How to handle kids' nightmares

Sleep expert Joseph De Koninck answers all your questions about nightmares and night terrors.

Photo: iStockphoto
Photo: iStockphoto

Do your kids suffer from scary dreams? Joseph De Koninck, professor emeritus of the School of Psychology and director of the Sleep Laboratory at the University of Ottawa, sheds some light on night terrors and nightmares.

What’s the difference between night terrors and nightmares?

“Night terrors occur at the beginning of the night, during deep sleep, and are characterized by a very sudden awakening — as if you were being choked or crushed — with yelling and crying out,” explains De Koninck. Typically, a night terror has no mental content as the brain has not yet gone into a dream state. Children may flail around and look wide-eyed, but don’t register you being there and often don’t remember the occurrence. Nightmares occur later in the night, during Rapid Eye Movement (REM) sleep, and they are simply dreams that turn out to be negative. There is usually a story associated, often evolving from innocent to frightening, that will cause your child to wake up and feel afraid. Children will o ften remember these dreams the next day.

How common are nightmares among children?

The American Psychiatric Association says that 10 to 50 percent of children, ages three to five, will experience nightmares at least once. De Koninck says five to 10 percent of children have them frequently — more than once a week.

What causes them?

During REM sleep, the amygdala (a part of the brain associated with expression of emotion) is not well controlled and expresses strong emotions that can be violent and scary. De Koninck says that they have discovered a genetic component: Typically, if children have nightmares, their parents had them, too.

What should parents do after a bad dream?

The key is to comfort: Hold your child gently (never shake him awake) and let him know it was just a dream. Never dismiss his fear, says De Koninck, because what he has experienced is quite real for him. Most kids will outgrow bad dreams, and parents don’t need to intervene unless the dreams linger on past age 10, or cause great anxiety . “If the child doesn’t want to go to bed because he’s afraid of having nightmares, you need to do something. The problem can go into adulthood and create anxiety issues,” says De Koninck. “Also, the child won’t get enough sleep, which is important for growth and the brain.” It’s important to shield children prone to bad dreams from scary experiences — especially close to bedtime.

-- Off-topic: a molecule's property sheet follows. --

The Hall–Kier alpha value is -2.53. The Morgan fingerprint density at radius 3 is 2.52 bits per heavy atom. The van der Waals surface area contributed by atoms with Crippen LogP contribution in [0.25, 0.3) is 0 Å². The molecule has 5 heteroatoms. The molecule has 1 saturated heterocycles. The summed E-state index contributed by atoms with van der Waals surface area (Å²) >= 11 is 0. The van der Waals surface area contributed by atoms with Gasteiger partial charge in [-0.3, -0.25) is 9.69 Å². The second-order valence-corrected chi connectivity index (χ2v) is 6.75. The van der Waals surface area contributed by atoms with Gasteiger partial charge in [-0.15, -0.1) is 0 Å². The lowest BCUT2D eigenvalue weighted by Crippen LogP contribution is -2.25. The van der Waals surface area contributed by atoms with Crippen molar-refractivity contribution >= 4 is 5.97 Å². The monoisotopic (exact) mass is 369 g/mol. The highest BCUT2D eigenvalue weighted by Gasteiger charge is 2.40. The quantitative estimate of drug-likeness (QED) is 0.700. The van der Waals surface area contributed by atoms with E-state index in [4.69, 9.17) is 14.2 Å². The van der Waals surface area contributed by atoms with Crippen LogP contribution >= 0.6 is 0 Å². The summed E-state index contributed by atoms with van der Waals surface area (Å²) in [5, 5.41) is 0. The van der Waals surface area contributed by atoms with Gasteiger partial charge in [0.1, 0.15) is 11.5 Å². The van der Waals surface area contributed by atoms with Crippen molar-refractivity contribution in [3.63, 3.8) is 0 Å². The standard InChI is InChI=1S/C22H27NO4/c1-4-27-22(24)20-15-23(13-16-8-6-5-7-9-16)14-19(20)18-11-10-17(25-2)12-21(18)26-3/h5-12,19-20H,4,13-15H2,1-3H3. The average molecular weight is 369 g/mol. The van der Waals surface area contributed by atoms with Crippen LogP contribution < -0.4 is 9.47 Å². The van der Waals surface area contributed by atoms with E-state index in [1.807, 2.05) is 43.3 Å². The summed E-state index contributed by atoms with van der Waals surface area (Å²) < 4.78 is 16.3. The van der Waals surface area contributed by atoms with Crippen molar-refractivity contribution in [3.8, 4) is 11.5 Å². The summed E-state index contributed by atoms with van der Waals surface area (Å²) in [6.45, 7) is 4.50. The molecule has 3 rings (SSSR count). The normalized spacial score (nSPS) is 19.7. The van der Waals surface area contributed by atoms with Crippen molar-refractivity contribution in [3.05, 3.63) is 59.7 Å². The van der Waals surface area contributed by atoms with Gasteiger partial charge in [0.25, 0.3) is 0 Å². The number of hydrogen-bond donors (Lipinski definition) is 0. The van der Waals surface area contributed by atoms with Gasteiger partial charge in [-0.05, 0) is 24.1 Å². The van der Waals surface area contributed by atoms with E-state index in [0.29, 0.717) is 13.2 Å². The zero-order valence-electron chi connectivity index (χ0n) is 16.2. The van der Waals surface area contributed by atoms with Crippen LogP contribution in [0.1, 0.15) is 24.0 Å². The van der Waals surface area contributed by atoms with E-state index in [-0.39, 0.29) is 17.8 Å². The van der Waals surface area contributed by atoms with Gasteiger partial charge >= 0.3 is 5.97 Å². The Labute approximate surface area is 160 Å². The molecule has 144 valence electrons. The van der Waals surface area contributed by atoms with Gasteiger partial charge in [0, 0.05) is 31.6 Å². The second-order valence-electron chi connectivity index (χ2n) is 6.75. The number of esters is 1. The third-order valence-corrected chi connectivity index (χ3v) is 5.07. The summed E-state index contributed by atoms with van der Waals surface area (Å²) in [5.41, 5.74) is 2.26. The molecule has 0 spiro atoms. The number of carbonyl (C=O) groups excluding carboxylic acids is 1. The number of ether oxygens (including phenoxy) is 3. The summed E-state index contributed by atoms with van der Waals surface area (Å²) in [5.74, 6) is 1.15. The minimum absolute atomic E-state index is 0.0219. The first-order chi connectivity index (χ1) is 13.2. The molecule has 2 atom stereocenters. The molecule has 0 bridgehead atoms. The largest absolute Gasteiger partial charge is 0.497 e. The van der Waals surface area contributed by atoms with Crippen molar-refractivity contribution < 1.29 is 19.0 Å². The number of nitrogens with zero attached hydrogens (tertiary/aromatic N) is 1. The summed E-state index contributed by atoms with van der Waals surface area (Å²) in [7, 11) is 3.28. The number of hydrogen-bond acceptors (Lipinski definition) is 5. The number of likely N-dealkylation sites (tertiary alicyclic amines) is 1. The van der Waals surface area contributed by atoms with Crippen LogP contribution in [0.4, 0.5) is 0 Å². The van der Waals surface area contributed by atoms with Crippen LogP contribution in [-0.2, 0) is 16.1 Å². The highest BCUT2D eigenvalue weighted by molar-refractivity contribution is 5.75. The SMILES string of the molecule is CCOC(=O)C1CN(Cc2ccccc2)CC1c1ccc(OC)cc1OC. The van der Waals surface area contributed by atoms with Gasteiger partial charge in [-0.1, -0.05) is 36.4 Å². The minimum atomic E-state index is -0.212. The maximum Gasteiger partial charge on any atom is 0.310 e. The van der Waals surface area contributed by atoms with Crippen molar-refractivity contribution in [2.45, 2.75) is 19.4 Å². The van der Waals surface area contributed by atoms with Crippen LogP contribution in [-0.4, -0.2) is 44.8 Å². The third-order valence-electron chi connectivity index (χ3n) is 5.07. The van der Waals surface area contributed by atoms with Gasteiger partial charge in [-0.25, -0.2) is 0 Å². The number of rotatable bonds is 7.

Can you prevent nightmares? 

According to De Koninck, the best strategy is to get your child to literally rewrite her dream. Have her write down her nightmare, then write a story that ends well. If she was being chased by a bear, have her story end by facing the bear, and instead, it’s a sweet kit cat. Young children can use drawings or tell you about their nightmare, and you then ask how they’d change it to be fun. Ask your child to rehearse the new story and think about it as they go to bed. “It works almost miraculously,” says De Koninck. “Within a week, the nightmares
usually disappear.”

A version of this article appeared in our February 2013 issue with the headline “Tackle night terrors,” p. 56.

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